An intraventricular hemorrhage can happen with little warning. The result of a brain bleed is often damage that impairs the brain’s ability to control cognitive and motor functions. There are four stages of hemorrhages, all of which can create significant dangers to newborns and infants, requiring delicate surgery.
What is intraventricular hemorrhage?
Brain injury – brain hemorrhage
Hemorrhaging inside the brain, clinically referred to as intraventricular hemorrhage, or IVH, can damage or kill areas of the brain crucial to development and motor function. When this happens, resulting impairment — as well as the severity of impairment — is dependent upon the location and degree of damage. The hemorrhage can be arterial or venous.
- Arterial bleeding results in additional loss of oxygen to tissue as arteries carry oxygenated blood to the heart.
- Venous bleeding is internal hemorrhages affecting the veins that return blood to the heart. Arterial hemorrhages are harder to control than venous.
Hemorrhaging is bleeding. When bleeding is isolated in a particular organ or tissue, localized swelling, known as a hematoma, can occur. A hematoma can damage and kill surrounding tissue by compressing the tissue or reducing its blood supply. Clotting mechanisms or swelling that block blood supply will eventually stop a hematoma.
What are the four grades of intraventricular hemorrhage?
Intraventricular hemorrhage is a significant risk factor for Cerebral Palsy. It is most common in premature babies, especially those who have experienced respiratory distress syndrome, collapsed lung, or high blood pressure. Intraventricular hemorrhage occurs most frequently in the first 48 hours after birth and with diminished likelihood as the infant ages. Intraventricular hemorrhage is categorized into four grades (Grades I through IV) of increasing severity.
- Grades I and II usually involve a small amount of bleeding contained in the ventricles and do not normally cause long-term problems.
- Grades III and IV entail more substantial bleeding which leads to swelling or obstruction in the brain.
The swelling and obstruction, in turn, can lead to a condition called hydrocephalus — increased fluid in the brain — which causes dangerous pressure and may require surgical procedures to relieve.
Changes in blood pressure can also cause delicate infant blood vessels to rupture. Infants placed on ventilators are of particular concern; although great care is taken to prevent rupture, it is possible the child can breathe out of sync with the respirator and cause increased pressure in the lungs and brain.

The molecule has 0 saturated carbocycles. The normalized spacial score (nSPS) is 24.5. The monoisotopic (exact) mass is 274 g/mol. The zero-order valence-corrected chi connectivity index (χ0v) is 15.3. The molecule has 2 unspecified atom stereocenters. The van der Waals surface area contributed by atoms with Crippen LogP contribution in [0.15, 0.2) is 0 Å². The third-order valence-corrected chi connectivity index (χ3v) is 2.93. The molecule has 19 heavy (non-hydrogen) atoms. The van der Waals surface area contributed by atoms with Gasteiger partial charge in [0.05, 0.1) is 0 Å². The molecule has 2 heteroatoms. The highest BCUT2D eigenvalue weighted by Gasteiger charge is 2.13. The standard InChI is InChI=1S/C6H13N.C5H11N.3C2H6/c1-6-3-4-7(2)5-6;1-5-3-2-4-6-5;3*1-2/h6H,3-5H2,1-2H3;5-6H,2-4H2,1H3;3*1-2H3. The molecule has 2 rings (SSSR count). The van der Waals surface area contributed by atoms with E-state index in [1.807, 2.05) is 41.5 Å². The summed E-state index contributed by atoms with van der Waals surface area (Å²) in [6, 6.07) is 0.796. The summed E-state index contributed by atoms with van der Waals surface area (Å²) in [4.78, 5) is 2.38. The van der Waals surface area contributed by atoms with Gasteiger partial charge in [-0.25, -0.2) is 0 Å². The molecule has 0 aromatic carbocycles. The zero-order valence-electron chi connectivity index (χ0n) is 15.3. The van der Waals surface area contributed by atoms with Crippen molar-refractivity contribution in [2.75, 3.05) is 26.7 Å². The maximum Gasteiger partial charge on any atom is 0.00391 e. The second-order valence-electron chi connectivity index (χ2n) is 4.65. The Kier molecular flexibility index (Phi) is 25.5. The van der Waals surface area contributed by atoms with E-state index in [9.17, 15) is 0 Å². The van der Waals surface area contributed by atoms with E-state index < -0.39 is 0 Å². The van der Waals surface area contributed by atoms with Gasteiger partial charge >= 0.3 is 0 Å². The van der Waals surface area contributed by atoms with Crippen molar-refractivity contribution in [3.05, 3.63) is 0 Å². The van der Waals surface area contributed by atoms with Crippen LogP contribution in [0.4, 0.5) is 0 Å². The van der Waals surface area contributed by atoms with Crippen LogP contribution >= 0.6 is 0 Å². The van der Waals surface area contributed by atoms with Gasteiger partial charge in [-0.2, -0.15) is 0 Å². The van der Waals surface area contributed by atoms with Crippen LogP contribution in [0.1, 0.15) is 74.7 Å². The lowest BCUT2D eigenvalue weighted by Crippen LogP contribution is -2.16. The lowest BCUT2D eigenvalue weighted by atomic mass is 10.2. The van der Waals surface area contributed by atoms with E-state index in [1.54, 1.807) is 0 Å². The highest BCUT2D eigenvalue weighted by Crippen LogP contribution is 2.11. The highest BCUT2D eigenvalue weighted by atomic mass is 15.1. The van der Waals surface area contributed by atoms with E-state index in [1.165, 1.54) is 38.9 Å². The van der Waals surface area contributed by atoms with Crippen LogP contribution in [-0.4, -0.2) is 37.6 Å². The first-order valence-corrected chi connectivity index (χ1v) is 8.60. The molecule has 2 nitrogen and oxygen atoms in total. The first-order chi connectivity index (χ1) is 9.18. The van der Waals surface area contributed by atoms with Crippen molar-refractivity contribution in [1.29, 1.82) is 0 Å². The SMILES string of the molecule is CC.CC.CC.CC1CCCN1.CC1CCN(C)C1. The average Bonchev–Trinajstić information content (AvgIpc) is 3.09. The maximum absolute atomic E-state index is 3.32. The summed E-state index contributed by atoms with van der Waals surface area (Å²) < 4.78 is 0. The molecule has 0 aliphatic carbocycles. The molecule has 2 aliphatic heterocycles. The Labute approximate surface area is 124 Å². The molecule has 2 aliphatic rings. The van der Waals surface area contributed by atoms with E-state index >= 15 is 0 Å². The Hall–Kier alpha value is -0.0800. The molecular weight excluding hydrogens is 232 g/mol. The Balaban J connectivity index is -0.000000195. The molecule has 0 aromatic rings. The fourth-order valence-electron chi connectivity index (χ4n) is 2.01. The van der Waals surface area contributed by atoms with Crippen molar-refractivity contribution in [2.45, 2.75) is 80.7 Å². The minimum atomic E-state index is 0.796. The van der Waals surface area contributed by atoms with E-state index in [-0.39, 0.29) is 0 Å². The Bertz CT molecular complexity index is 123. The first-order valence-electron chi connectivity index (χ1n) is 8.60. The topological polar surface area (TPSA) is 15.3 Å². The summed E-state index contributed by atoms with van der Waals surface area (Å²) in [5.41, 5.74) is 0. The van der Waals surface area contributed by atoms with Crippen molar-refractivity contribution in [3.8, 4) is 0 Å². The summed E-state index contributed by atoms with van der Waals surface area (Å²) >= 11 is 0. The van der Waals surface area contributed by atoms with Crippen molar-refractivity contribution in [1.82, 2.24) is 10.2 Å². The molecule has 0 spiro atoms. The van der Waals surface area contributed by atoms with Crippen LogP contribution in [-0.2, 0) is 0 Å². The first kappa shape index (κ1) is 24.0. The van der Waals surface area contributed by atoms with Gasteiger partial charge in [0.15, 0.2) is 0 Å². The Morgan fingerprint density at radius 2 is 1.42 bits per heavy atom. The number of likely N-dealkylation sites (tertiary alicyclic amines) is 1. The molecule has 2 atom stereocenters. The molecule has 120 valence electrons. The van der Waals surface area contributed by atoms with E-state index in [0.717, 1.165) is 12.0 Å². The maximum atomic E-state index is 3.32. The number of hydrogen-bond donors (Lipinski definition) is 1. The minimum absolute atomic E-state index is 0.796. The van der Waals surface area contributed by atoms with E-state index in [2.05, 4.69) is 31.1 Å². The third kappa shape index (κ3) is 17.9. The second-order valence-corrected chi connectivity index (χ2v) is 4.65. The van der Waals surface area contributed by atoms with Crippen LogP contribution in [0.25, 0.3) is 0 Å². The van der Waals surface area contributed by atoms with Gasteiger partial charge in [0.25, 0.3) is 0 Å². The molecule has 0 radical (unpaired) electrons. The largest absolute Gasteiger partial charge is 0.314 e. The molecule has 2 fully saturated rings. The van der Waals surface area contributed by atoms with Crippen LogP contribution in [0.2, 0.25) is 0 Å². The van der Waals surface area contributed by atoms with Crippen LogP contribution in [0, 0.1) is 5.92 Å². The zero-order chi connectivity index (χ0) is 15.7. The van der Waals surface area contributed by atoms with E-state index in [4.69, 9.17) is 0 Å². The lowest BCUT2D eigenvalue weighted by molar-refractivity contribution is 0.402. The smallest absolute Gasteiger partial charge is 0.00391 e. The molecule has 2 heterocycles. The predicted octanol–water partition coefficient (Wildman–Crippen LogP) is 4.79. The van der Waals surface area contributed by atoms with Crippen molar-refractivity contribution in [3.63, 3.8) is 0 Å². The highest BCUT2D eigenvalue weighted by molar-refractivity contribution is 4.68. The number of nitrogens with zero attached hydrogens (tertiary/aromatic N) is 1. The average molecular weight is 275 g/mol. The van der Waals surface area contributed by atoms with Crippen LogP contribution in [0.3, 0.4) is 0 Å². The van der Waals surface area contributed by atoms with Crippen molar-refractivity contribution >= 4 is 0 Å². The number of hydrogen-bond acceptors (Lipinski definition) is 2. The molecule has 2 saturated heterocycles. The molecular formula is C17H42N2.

What are the risk factors for intraventricular hemorrhage?
Risk factors for intraventricular hemorrhage include:
- Placental blood clots
- Malformed or weak blood vessels in the brain
- Blood-clotting abnormalities
- Maternal high blood pressure (hypertension)
- Maternal infection
- Pelvic inflammatory disease
- Shaken baby syndrome
- Head injury
What are the most common signs of intracranial hemorrhage?
Most common signs of intracranial hemorrhage include:
- Apnea (breathing pauses)
- Pale or blue coloring
- Abnormal eye movement
- Shrill cry
- Decreased muscle tone
- Decreased reflexes
- Excessive sleep
- Weak suck
- Fallen blood count
It is recommended that infants born prematurely receive a routine cranial ultrasound between 7 and 14 days of life, with a second administered at the baby’s original due date. Additional ultrasounds are ordered if a premature baby has new signs or symptoms, especially if his or her health worsens suddenly. It is estimated that an ultrasound will detect problems requiring additional follow-up in 25% of babies born before 30 weeks gestation.
What are the five forms of intraventricular hemorrhage?
The five forms of intraventricular hemorrhage are:
Intraventricular hemorrhage and hyperbilirubinemia, an elevated level of bilirubin in the blood, pose a strong risk for the development of Cerebral Palsy. This type of hemorrhage is usually caused by an intraparenchymal bleed in the corpus callosum, the bridge of nervous tissue that connects the two cerebral hemispheres allowing communication between them. Upon examination, blood is usually found in the lateral ventricles. Intraventricular hemorrhage is more commonly associated with premature babies who have been exposed to physical stress from respiratory distress syndrome, high blood pressure, or abnormal presence of air or gas in the lungs that leads to a collapsed lung. This condition may occur, on rare occasions, in full-term babies but is rarely present at birth. Head injury, shaken baby syndrome, or fetal stroke are common causes of intraventricular hemorrhage. Risk factors that increase the likelihood of fetal stroke include placental blood clots, malformed or weak blood vessels in the brain, maternal high blood pressure (hypertension), maternal infection, pelvic inflammatory disease, or blood-clotting abnormalities.
Epidural hematoma is the result of ruptured arteries and superficial venous sinuses. It is most often associated with sudden head trauma or accident. While the brain is unharmed, an underlying fracture exists in 60 to 90% of epidural hematomas. Surgery is often required to remove the hematoma and relieve pressure. In children, the classic symptom of brief and gradual loss of consciousness is rare. In children over 6 years of age, it is believed that an injury to the side of the head, such as that sustained in a bicycle fall, is the most common event that can result in epidural hematoma.
Subdural hematoma is generally a more serious condition than an epidural hematoma and is often a component in more severe head injuries. Subdural hematoma is caused by direct trauma, severe acceleration-deceleration trauma or a shaking injury. In children, subdural hematomas may result from birth trauma, child abuse, or shaken baby syndrome. Clinical signs of subdural hematoma in infants include irritability, lethargy, vomiting and bulging soft spot. In cases of abuse, the child will often incur an immediate loss of consciousness, headache, personality change, neck stiffness, seizures, vomiting, low-grade fever, and papillary dilation. Typically, some recovery may occur after head trauma and loss of consciousness, but the child is unlikely to return to his or her normal state. The mortality rate for those with subdural hematoma is significant due to the high incidence of associated irreversible brain damage.